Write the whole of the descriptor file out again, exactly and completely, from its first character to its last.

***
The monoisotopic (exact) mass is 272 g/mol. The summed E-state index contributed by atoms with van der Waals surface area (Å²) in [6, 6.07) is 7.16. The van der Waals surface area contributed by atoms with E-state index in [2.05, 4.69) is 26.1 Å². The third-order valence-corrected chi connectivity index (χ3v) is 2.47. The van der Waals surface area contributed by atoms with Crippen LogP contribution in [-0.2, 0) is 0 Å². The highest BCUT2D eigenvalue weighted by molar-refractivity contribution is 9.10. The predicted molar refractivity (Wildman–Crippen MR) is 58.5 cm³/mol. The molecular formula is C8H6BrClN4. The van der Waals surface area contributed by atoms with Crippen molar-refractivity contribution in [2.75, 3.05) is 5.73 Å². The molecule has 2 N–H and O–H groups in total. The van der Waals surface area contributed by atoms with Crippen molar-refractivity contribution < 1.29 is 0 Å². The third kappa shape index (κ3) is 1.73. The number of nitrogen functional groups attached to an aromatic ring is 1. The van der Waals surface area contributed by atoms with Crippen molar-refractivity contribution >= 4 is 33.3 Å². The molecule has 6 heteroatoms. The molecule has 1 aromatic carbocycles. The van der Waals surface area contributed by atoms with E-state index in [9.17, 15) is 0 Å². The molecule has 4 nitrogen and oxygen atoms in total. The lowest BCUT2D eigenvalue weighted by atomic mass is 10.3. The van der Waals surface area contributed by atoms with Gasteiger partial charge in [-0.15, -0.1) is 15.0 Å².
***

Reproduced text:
The monoisotopic (exact) mass is 272 g/mol. The summed E-state index contributed by atoms with van der Waals surface area (Å²) in [6, 6.07) is 7.16. The van der Waals surface area contributed by atoms with E-state index in [2.05, 4.69) is 26.1 Å². The third-order valence-corrected chi connectivity index (χ3v) is 2.47. The van der Waals surface area contributed by atoms with Crippen LogP contribution in [-0.2, 0) is 0 Å². The highest BCUT2D eigenvalue weighted by molar-refractivity contribution is 9.10. The predicted molar refractivity (Wildman–Crippen MR) is 58.5 cm³/mol. The molecular formula is C8H6BrClN4. The van der Waals surface area contributed by atoms with Crippen molar-refractivity contribution in [2.75, 3.05) is 5.73 Å². The molecule has 2 N–H and O–H groups in total. The van der Waals surface area contributed by atoms with Crippen molar-refractivity contribution < 1.29 is 0 Å². The third kappa shape index (κ3) is 1.73. The number of nitrogen functional groups attached to an aromatic ring is 1. The van der Waals surface area contributed by atoms with Crippen molar-refractivity contribution >= 4 is 33.3 Å². The molecule has 6 heteroatoms. The molecule has 1 aromatic carbocycles. The van der Waals surface area contributed by atoms with E-state index in [9.17, 15) is 0 Å². The molecule has 4 nitrogen and oxygen atoms in total. The lowest BCUT2D eigenvalue weighted by atomic mass is 10.3. The van der Waals surface area contributed by atoms with Gasteiger partial charge in [-0.15, -0.1) is 15.0 Å².